Obama administration ignored clear warnings on Egypt

Anti-Mubarak protesters in Cairo's Tahrir Square on Tuesday.
Anti-Mubarak protesters in Cairo's Tahrir Square on Tuesday. (Linda Davidson)

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By Jackson Diehl
Wednesday, February 9, 2011

Caught totally unprepared for Egypt's uprising, the Obama administration has offered a series of excuses. It was, officials claim, quietly supporting reform all along. The CIA never warned that Egypt might blow up. No one could have anticipated what has happened in Cairo since Jan. 25.

The claim on reform is easily dismissed. Anyone who has been following Egypt for the past two years knows the administration's record of coddling President Hosni Mubarak, cutting funds for Egyptian democracy programs and eschewing criticism of the regime's repression.

But another part of the record also needs clearing up: The White House was warned, publicly and repeatedly, that Egypt was approaching a turning point and that the status quo was untenable - not by an intelligence agency but by a bipartisan group of Washington-based experts who pleaded, in vain, for a change of policy.

The Working Group on Egypt was formed a year ago to sound the alarm about Mubarak's crumbling regime. The first sentence of its opening statement: "Egypt is at a critical turning point." The group is still issuing detailed proposals about how to handle the crisis. On Monday, it warned that the administration "may acquiesce to an inadequate and possibly fraudulent transition process in Egypt." Sadly, the administration is still not listening.

The group draws on considerably more expertise on Egypt than exists within the White House, which until Jan. 25 had only one staffer dedicated to North Africa. The panel's chairs are Michele Dunne, a former White House and State Department official now working at the Carnegie Endowment's Arab Reform Project, and Robert Kagan, a foreign policy expert based at the Brookings Institution (and a monthly columnist for The Post). Members run the gamut of the political spectrum and include Tom Malinowksi and Maria McFarland of Human Rights Watch; former Bush administration official Elliott Abrams; Brian Katulis of the Center for American Progress; Neil Hicks of Human Rights First; Ellen Bork of the Foreign Policy Initiative; and Scott Carpenter of the Washington Institute for Near East Policy.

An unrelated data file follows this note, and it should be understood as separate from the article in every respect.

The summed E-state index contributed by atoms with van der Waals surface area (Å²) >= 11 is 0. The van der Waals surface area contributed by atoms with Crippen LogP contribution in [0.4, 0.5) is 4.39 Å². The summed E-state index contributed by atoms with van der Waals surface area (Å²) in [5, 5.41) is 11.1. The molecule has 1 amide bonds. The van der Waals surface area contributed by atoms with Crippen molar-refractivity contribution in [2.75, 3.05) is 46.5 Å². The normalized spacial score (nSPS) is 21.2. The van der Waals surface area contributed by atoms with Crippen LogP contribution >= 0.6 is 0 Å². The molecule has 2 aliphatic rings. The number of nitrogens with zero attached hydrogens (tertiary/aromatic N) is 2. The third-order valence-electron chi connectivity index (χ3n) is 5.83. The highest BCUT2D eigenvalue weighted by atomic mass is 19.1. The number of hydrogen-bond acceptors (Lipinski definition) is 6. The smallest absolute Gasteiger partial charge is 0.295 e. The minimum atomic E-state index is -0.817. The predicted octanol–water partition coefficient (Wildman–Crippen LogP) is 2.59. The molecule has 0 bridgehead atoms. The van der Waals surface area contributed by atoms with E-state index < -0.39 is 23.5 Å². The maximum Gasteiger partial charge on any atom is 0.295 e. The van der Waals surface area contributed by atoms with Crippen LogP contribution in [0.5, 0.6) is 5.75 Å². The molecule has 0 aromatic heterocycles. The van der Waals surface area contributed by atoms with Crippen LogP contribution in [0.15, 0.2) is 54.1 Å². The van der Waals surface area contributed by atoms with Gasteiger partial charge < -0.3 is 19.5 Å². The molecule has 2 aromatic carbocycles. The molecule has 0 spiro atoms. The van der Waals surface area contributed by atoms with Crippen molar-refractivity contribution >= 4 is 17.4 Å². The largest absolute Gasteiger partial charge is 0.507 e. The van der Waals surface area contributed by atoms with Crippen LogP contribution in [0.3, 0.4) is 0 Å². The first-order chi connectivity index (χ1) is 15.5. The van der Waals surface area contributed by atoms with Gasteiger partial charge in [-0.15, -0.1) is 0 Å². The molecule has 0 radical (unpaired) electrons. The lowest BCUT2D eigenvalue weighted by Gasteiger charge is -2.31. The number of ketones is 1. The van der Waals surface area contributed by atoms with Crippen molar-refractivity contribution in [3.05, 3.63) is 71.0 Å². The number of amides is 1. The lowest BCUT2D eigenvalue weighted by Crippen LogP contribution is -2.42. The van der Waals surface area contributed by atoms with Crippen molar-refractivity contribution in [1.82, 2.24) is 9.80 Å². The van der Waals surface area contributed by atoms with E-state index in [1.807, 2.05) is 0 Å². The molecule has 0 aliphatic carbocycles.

The group first wrote to Secretary of State Hillary Clinton on April 7, 2010, saying that Egypt "faces substantial leadership changes in the near future without a fair and transparent political process" and that "if the opportunity for reform is missed, prospects for stability and prosperity in Egypt will be in doubt."

The letter attacked the administration's mind-set: "The choice is not between a stable and predictable but undemocratic Egypt on the one hand, and dangerous instability and extremism on the other. There is now an opportunity to support gradual, responsible democratic reform. But the longer the United States and the world wait to support democratic institutions and responsible political change in Egypt, the longer the public voice will be stifled and the harder it will be to reverse a dangerous trend."

This came 10 months ago. But the advice had no effect: When Mubarak renewed Egypt's hated emergency law in May, the White House and State Department reacted mildly. So the group wrote again to Clinton on May 11:

"We strongly encourage you to act quickly and effectively. . . . [T]he administration's practice of quiet diplomacy is not bearing fruit. As a major aid contributor to and strategic partner of Egypt, the United States is uniquely positioned to engage the Egyptian government and civil society and encourage them along a path toward reform. The time to use that leverage is now."

No response. In June, a frustrated Dunne and Kagan warned in an op-ed in The Post:

"The Obama administration, in pursuit of an illusory stability, stands mute and passive as the predictable train wreck draws nearer . . . it is repeating the mistake that Cold War-era administrations made when they supported right-wing dictatorships - right up until the point when they were toppled by radical forces."

The group did not only make public statesments; it met with State Department and White House officials. In a November meeting that included Dennis Ross, one of Obama's top advisers on the Middle East, it urged a vigorous reaction if, as expected, Mubarak rigged an upcoming election for parliament.


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